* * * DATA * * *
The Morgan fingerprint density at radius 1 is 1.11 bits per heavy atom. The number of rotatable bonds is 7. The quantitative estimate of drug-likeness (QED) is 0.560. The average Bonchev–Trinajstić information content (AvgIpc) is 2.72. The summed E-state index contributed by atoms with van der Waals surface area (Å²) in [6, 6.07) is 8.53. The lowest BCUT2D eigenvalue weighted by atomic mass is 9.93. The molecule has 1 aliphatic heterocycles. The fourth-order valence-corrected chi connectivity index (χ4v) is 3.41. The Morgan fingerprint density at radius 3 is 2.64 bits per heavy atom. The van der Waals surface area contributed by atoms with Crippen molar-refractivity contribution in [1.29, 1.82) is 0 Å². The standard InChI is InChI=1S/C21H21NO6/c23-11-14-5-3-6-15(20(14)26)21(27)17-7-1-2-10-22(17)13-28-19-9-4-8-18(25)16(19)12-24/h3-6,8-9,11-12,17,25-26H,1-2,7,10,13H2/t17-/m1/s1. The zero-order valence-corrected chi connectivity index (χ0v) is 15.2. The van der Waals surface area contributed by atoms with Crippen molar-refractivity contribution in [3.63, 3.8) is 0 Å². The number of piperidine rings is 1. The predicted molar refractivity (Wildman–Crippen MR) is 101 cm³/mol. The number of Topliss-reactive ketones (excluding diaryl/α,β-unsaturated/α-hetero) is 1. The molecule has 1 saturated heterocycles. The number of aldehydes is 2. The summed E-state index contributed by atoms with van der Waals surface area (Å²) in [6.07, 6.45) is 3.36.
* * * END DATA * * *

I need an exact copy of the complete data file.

The Morgan fingerprint density at radius 1 is 1.11 bits per heavy atom. The number of rotatable bonds is 7. The quantitative estimate of drug-likeness (QED) is 0.560. The average Bonchev–Trinajstić information content (AvgIpc) is 2.72. The summed E-state index contributed by atoms with van der Waals surface area (Å²) in [6, 6.07) is 8.53. The lowest BCUT2D eigenvalue weighted by atomic mass is 9.93. The molecule has 1 aliphatic heterocycles. The fourth-order valence-corrected chi connectivity index (χ4v) is 3.41. The Morgan fingerprint density at radius 3 is 2.64 bits per heavy atom. The van der Waals surface area contributed by atoms with Crippen molar-refractivity contribution in [1.29, 1.82) is 0 Å². The standard InChI is InChI=1S/C21H21NO6/c23-11-14-5-3-6-15(20(14)26)21(27)17-7-1-2-10-22(17)13-28-19-9-4-8-18(25)16(19)12-24/h3-6,8-9,11-12,17,25-26H,1-2,7,10,13H2/t17-/m1/s1. The zero-order valence-corrected chi connectivity index (χ0v) is 15.2. The van der Waals surface area contributed by atoms with Crippen molar-refractivity contribution in [3.63, 3.8) is 0 Å². The number of piperidine rings is 1. The predicted molar refractivity (Wildman–Crippen MR) is 101 cm³/mol. The number of Topliss-reactive ketones (excluding diaryl/α,β-unsaturated/α-hetero) is 1. The molecule has 1 saturated heterocycles. The number of aldehydes is 2. The summed E-state index contributed by atoms with van der Waals surface area (Å²) in [6.07, 6.45) is 3.36.